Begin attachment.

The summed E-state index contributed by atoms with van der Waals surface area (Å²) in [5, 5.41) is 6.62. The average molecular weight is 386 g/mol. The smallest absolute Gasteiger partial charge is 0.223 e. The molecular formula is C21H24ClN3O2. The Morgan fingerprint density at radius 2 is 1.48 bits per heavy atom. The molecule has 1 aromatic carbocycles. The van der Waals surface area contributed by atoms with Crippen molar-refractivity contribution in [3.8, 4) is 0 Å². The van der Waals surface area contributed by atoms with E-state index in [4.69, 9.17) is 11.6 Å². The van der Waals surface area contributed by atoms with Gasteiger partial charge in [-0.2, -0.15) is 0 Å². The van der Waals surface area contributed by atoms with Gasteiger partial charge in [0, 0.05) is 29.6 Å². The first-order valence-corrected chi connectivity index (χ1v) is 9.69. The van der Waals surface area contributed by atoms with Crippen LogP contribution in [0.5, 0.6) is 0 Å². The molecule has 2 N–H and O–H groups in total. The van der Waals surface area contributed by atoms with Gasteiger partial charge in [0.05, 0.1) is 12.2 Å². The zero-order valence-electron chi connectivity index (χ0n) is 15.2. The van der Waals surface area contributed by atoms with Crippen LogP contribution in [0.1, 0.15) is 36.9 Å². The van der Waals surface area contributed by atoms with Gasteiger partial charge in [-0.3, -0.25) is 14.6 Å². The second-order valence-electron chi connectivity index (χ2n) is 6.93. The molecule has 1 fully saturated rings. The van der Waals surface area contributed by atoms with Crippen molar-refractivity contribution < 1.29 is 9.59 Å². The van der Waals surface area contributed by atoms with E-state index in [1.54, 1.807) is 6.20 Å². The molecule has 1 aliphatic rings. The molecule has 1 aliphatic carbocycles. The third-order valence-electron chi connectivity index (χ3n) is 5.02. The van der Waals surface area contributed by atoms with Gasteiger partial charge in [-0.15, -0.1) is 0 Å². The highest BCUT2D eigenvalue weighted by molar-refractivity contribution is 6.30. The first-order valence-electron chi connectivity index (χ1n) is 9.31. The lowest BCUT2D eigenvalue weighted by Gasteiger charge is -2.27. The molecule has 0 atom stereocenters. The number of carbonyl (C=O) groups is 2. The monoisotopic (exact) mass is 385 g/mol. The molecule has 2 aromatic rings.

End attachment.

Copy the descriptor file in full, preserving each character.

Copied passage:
The summed E-state index contributed by atoms with van der Waals surface area (Å²) in [5, 5.41) is 6.62. The average molecular weight is 386 g/mol. The smallest absolute Gasteiger partial charge is 0.223 e. The molecular formula is C21H24ClN3O2. The Morgan fingerprint density at radius 2 is 1.48 bits per heavy atom. The molecule has 1 aromatic carbocycles. The van der Waals surface area contributed by atoms with Crippen molar-refractivity contribution in [3.8, 4) is 0 Å². The van der Waals surface area contributed by atoms with E-state index in [4.69, 9.17) is 11.6 Å². The van der Waals surface area contributed by atoms with Gasteiger partial charge in [-0.2, -0.15) is 0 Å². The van der Waals surface area contributed by atoms with Gasteiger partial charge in [0, 0.05) is 29.6 Å². The first-order valence-corrected chi connectivity index (χ1v) is 9.69. The van der Waals surface area contributed by atoms with Crippen LogP contribution in [0.5, 0.6) is 0 Å². The molecule has 2 N–H and O–H groups in total. The van der Waals surface area contributed by atoms with Gasteiger partial charge in [0.05, 0.1) is 12.2 Å². The zero-order valence-electron chi connectivity index (χ0n) is 15.2. The van der Waals surface area contributed by atoms with Crippen LogP contribution in [0.1, 0.15) is 36.9 Å². The van der Waals surface area contributed by atoms with Gasteiger partial charge in [-0.3, -0.25) is 14.6 Å². The second-order valence-electron chi connectivity index (χ2n) is 6.93. The molecule has 1 fully saturated rings. The van der Waals surface area contributed by atoms with Crippen molar-refractivity contribution < 1.29 is 9.59 Å². The van der Waals surface area contributed by atoms with E-state index in [1.54, 1.807) is 6.20 Å². The molecule has 1 aliphatic rings. The molecule has 1 aliphatic carbocycles. The third-order valence-electron chi connectivity index (χ3n) is 5.02. The van der Waals surface area contributed by atoms with Gasteiger partial charge in [-0.15, -0.1) is 0 Å². The highest BCUT2D eigenvalue weighted by molar-refractivity contribution is 6.30. The first-order valence-electron chi connectivity index (χ1n) is 9.31. The lowest BCUT2D eigenvalue weighted by Gasteiger charge is -2.27. The molecule has 0 atom stereocenters. The number of carbonyl (C=O) groups is 2. The monoisotopic (exact) mass is 385 g/mol. The molecule has 2 aromatic rings.